Wednesday, December 12, 2007

The Digital Signage Show makes much-anticipated industry debut

Much anticipated? By whom? Still, I read it in a press release, so it must be true. As it notes:

"The Digital Signage Show debuts in 2008 at KioskCom Self Service Expo in Las Vegas, Nevada. Both shows will be co-located at the Mandalay Bay Convention Center from April 16 – 17, providing attendees with access to like-minded colleagues and thought leaders, new technologies, forums and case studies.

"'The Digital Signage Show is debuting after extensive research over the last 12 months, including meeting with industry leaders, companies that have deployed digital signage initiatives, current attendees and digital signage exhibitors. It became clear to us that our attendees made the final decisions on digital signage purchases, and they requested that we enable them to meet with more of these suppliers by bringing them to the event,' said Lawrence Dvorchik, General Manager, KioskCom Self Service Expo and The Digital Signage Show. 'They are excited about now being able to fill their short list of suppliers and address all of their buying needs under one roof at one time.'
I'll be honest. I really, really, really hate trade shows. I don't like attending them and I don't like exhibiting at them. The return on investment for all parties is questionable at best, and as a source of research and information, even the best trade show will pale in comparison to some heavy-duty research on the web and a couple of well-planned day trips (and if you're the customer, you can usually get the vendor to come over for free, and on your schedule). However, I've been to a number of "The Kiosk Show" shows in the past, and they're fairly well done. The audience is reasonably-well qualified to keep out the riffraff and hobbyists (though some always slip through anyway), and traffic is typically high enough to keep you busy (as an exhibitor), but low enough that well-qualified attendees feel comfortable talking for a while if they want to.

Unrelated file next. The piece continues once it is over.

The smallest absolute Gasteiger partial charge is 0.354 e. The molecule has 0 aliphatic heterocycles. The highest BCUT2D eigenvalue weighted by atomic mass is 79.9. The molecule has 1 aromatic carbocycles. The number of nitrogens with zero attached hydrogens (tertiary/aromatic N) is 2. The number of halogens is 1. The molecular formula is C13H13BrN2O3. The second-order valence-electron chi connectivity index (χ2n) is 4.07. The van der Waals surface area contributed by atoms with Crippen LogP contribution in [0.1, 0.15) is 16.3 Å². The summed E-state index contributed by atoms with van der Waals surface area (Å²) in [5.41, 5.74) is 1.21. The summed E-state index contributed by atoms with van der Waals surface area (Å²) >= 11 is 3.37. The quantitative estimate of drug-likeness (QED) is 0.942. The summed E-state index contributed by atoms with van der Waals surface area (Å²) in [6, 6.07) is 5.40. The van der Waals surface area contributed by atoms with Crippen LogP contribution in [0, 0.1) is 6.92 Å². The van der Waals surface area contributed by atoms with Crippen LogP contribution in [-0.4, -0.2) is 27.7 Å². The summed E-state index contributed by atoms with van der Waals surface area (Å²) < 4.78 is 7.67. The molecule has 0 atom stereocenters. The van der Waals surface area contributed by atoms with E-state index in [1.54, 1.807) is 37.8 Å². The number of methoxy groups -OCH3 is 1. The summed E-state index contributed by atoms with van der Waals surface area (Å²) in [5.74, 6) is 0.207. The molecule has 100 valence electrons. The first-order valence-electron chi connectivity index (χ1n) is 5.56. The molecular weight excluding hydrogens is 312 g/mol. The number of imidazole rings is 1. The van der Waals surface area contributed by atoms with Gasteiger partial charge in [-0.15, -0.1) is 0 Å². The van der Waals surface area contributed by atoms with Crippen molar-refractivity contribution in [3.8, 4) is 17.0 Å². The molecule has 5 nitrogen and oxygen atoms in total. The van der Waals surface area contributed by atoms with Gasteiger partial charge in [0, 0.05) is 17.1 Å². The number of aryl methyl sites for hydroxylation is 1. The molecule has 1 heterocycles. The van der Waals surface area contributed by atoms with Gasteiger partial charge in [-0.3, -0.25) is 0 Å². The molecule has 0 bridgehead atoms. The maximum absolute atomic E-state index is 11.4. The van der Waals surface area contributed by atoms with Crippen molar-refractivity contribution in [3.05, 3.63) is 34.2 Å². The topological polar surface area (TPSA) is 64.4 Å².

I agree with Dave Hayne's take, though. Do we really need any more of these things? There's already DSE, a bunch of Strategy Institute conferences, more conferences by IntertechPira, an existing slate of kiosk shows, GlobalShop, NRF, Infocomm, etc., etc. I'm thinking of getting out of the software business and starting a calendar of digital signage-oriented shows and events, since there must be a lot of money in it.

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4 comments:

Lawrence said...
This comment has been removed by the author.
Lawrence Dvorchik said...

Please allow me to address some of the above comments.

“Much anticipated? By Whom?” you ask.

The Digital Signage Show was developed in response to demand from our existing audience, so this event is something that the more than 3,000 pre-qualified buyers who attend our shows have been looking forward to for some time. Over 77 percent of the surveyed audience purchase digital signage and they asked for more digital signage products on the floor and more digital signage news and education from our organizers.

While some people may personally dislike trade shows, Forrester Research and the American Business Media (which measures effectiveness of all business to business media formats) have independently concluded that in-person events (trade shows) are the most effective means for building brand image and generating qualified leads (surpasses trade magazines, public relations, online marketing, more)